First Person 911 Pt. 4
Producer Luke Joerger
PBS Reel New York, ARD German TV, NY Underground FF, Ocularis FF, Manchester FF
From NY Press: Next come fear and awe: A young father taping the collapse of the first tower from the roof of his apartment building has to be cajoled into retreat by his wife; standing in an elevator, he lets the camera dangle limply, taping his own shoes as he stammers, "Holy shit, man." In "First Person 911," a couple of young black men walking through ash-choked streets near Ground Zero recite a laundry list of foreign and domestic enemies, each of which has a specific grievance against the United States. "The government knows what's going on," says one, "and it's up to them to rectify their mistakes."
From The NY Times: Traveling on in-line skates through the city that day and night and the next day, camera in hand, Mr. Mendez filtered horror through a poet's soul. He made his way into ground zero and Battery Park City, capturing the otherworldly vision of rescue workers trudging through the wreckage, their faces hidden by masks. Trucks cart their dismal cargo; a woman's dressy sandal rests on a carpet of grim dust. These ghostly images convey the feeling of the aftermath of a terrible storm.
From The Village Voice: The opener on this Friday's program, First Person 911, uses in-the-moment footage from three artists who were camcorder-ready. Anthony Paris is taping his wife and new baby when suddenly we're on their roof looking at the smoking towers just a couple of blocks away. Paris doesn't believe his wife when she says she saw someone fall. He continues in this-can't-be-happening mode with the declaration "I don't think the building will collapse." Soon they're making a numb getaway through the white ash.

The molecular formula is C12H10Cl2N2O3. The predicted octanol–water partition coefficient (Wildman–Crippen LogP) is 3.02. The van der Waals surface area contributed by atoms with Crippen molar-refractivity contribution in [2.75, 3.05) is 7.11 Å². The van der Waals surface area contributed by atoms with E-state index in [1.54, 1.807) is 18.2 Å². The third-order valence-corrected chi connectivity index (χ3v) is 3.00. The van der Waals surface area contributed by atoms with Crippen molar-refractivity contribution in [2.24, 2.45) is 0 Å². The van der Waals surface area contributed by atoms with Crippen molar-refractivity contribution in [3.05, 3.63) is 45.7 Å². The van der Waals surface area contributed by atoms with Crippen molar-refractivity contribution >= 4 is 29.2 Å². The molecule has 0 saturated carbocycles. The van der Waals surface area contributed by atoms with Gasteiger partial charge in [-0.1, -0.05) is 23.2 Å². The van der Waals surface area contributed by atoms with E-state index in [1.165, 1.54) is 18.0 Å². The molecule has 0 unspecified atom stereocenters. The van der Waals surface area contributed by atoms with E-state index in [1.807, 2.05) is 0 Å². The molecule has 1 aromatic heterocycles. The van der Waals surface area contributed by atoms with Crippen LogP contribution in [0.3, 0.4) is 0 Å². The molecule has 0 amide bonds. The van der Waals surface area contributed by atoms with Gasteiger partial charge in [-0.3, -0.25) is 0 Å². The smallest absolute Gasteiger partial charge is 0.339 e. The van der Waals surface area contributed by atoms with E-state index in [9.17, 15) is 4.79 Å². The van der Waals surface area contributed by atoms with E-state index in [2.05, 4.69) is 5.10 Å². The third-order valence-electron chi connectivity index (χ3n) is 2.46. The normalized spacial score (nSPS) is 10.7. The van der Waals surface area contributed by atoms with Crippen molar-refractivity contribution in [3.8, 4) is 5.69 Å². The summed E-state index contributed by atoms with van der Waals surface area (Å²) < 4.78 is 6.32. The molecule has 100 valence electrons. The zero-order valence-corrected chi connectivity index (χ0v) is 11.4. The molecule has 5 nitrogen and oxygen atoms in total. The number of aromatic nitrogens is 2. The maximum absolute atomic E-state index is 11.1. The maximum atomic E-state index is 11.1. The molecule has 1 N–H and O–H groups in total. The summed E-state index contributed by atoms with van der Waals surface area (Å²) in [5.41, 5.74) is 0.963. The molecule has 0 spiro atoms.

Luke Jude Joerger is wailing while he shoots from a window at the Chelsea Hotel: "That is so fucked up! Oh God, that's horrible!" He's watching it live, then running to a television that is already replaying the moment of impact as Joerger screams, "Oh my God! How horrible! Fuck you!" Ray Mendez makes his way into an eerie Ground Zero that night, capturing its feverish activity and preternatural stillness: shoes in the rubble, exhausted rescue workers, someone carried out in a body bag, a musician who's appointed himself to sit there and play his cello.
This film adds raw emotional content to images that are now very familiar. That's the key. Nothing here is canned. These are films about people trying to get their minds around this catastrophe, asking questions about the knee-jerk nationalist response, and coping with loss.
From Indywire: The centerpiece of the collection was Luke Joerger and Ray Mendez's "First Person 911." The film simply presents home video taken on the day of the attacks and accurately captures what it was like to be a New Yorker on September 11, instantly connecting the viewer with familiar emotions better than any newscast or polished documentary ever could.